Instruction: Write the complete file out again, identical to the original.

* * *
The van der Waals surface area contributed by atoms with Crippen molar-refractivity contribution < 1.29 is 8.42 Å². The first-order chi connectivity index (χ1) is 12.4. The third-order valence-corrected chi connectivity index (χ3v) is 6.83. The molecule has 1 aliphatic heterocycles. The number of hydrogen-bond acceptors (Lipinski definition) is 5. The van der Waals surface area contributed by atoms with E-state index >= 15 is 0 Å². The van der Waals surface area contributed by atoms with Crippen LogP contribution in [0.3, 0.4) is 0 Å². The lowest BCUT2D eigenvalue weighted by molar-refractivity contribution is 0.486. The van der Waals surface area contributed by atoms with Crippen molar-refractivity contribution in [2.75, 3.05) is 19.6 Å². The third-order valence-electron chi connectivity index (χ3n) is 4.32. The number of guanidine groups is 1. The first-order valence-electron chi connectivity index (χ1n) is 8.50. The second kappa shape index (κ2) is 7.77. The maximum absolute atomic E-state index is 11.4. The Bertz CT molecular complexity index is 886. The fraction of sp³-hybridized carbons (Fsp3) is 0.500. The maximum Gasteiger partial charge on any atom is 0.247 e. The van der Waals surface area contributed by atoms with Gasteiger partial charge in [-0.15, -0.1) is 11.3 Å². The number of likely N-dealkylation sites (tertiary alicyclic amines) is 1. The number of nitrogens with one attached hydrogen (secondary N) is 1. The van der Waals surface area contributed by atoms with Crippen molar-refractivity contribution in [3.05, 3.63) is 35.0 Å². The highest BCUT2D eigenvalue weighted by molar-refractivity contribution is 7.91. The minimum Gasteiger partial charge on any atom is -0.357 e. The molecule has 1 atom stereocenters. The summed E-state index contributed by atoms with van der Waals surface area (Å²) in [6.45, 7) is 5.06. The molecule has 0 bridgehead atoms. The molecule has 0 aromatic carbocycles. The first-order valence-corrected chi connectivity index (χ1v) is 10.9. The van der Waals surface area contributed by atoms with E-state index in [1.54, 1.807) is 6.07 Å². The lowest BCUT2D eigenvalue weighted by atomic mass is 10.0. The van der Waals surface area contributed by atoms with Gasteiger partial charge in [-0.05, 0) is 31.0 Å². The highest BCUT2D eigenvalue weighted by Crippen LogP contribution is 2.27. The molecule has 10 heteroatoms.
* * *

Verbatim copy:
The van der Waals surface area contributed by atoms with Crippen molar-refractivity contribution < 1.29 is 8.42 Å². The first-order chi connectivity index (χ1) is 12.4. The third-order valence-corrected chi connectivity index (χ3v) is 6.83. The molecule has 1 aliphatic heterocycles. The number of hydrogen-bond acceptors (Lipinski definition) is 5. The van der Waals surface area contributed by atoms with E-state index >= 15 is 0 Å². The van der Waals surface area contributed by atoms with Crippen LogP contribution in [0.3, 0.4) is 0 Å². The lowest BCUT2D eigenvalue weighted by molar-refractivity contribution is 0.486. The van der Waals surface area contributed by atoms with Crippen molar-refractivity contribution in [2.75, 3.05) is 19.6 Å². The third-order valence-electron chi connectivity index (χ3n) is 4.32. The number of guanidine groups is 1. The first-order valence-electron chi connectivity index (χ1n) is 8.50. The second kappa shape index (κ2) is 7.77. The maximum absolute atomic E-state index is 11.4. The Bertz CT molecular complexity index is 886. The fraction of sp³-hybridized carbons (Fsp3) is 0.500. The maximum Gasteiger partial charge on any atom is 0.247 e. The van der Waals surface area contributed by atoms with Gasteiger partial charge in [-0.15, -0.1) is 11.3 Å². The number of likely N-dealkylation sites (tertiary alicyclic amines) is 1. The number of nitrogens with one attached hydrogen (secondary N) is 1. The van der Waals surface area contributed by atoms with Crippen molar-refractivity contribution in [3.05, 3.63) is 35.0 Å². The highest BCUT2D eigenvalue weighted by molar-refractivity contribution is 7.91. The minimum Gasteiger partial charge on any atom is -0.357 e. The molecule has 1 atom stereocenters. The summed E-state index contributed by atoms with van der Waals surface area (Å²) in [6.45, 7) is 5.06. The molecule has 0 bridgehead atoms. The molecule has 0 aromatic carbocycles. The first-order valence-corrected chi connectivity index (χ1v) is 10.9. The van der Waals surface area contributed by atoms with E-state index in [1.54, 1.807) is 6.07 Å². The lowest BCUT2D eigenvalue weighted by atomic mass is 10.0. The van der Waals surface area contributed by atoms with Gasteiger partial charge in [-0.05, 0) is 31.0 Å². The highest BCUT2D eigenvalue weighted by Crippen LogP contribution is 2.27. The molecule has 10 heteroatoms.